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ZIP Code & Postal Code Facts
Zip Codes are largely responsible for the automation of the United States Post Office’s mail handling. Today, over 600,000,000 pieces of mail are delivered each business day, and our mail can take as little as one day to reach its destination. Back in 1799, it could take three weeks for a letter to travel from Lexington, Massachusetts to Philadelphia, Pennsylvania. The cost of mail was relatively much higher back then. It cost twenty-five cents to send a letter 450 miles – not much less than it costs today to send a letter anywhere in the country, and in considerably less time!
Today, many of us in the United States expect to have our mail delivered to our homes and offices at no extra charge. Before July 1, 1863, city residents had to pay to have a postal worker bring their mail to them; rural customers had to travel to pick up their own mail for another 30 years. Zip codes wouldn't have helped much in those days.
Many famous Americans have been postal workers. Benjamin Franklin is known as “The Father of the United States Postal Service.” Abraham Lincoln was postmaster of New Salem, Illinois in the 1830’s, and it is rumored that he personally delivered mail by carrying it in his hat along with a list of delivery places. Harry S. Truman was postmaster of Grandview, Missouri for a time. William Faulkner was postmaster of the University of Mississippi Post Office.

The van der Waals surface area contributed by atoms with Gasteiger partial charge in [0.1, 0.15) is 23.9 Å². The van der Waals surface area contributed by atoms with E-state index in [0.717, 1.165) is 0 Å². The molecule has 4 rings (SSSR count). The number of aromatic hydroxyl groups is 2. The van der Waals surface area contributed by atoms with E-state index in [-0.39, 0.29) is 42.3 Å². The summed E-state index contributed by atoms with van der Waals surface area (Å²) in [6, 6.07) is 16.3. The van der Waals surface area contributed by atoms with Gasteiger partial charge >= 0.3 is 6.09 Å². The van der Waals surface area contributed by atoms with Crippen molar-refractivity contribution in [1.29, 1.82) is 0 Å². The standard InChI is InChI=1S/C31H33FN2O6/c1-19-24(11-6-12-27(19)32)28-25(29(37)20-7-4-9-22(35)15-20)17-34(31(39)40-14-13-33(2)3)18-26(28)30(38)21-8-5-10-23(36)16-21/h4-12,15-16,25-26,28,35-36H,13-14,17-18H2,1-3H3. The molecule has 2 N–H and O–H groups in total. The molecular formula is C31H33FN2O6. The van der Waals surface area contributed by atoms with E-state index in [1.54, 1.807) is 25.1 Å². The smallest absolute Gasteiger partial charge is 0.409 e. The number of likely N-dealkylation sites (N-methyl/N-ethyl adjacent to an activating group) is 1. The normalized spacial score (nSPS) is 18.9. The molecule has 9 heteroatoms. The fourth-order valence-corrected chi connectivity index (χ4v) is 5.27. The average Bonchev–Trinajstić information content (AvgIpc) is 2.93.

Perhaps the most romantic era in our United States postal history is that of the Pony Express. Before then, stagecoaches took more than 20 days to deliver mail from coast to coast. In 1860, William H. Russell bought strong horses and put a listing for good horseback riders in newspaper ads that read: “Wanted: Young, skinny, wiry fellows not over 18. Must be expert riders willing to risk death daily. Orphans preferred.” Russell’s Pony Express was in service for 18 months, cutting the time it took for mail delivery coast to coast in half. The service closed in 1861 when telegraph lines connecting the coasts were finished being laid, allowing people to send information much faster and cheaper than they could by Pony Express.
The history of the United States Post Office is filled with fascinating data and amusing facts. Did you know the first Post Office in the United States was actually a tavern? Or that the United States employed camels to deliver mail over deserts in the Southwest? Or that one of the first airmail deliveries involved a three mile flight, and that the pilot dropped the bag of mail from the flying plane to a postmaster waiting below?
Zip Codes didn’t come into use until 1963. Their inventor, Robert Aurand Moon, is known as the “Father of ZIP Codes” and was nicknamed “Mr. ZIP Code.” Another character also went by this name: the lovable cartoon ambassador, Mr. Zip or Mr. Zippy, who some think was largely responsible for the success of United States ZIP code compliance.
And just what are ZIP Codes? And how does the United States Post Office use them? What do the numbers stand for? Where does the ZIP code data come from? How about the ZIP + 4 Codes? There’s plenty to learn about the Zoning Improvement Plan Codes!
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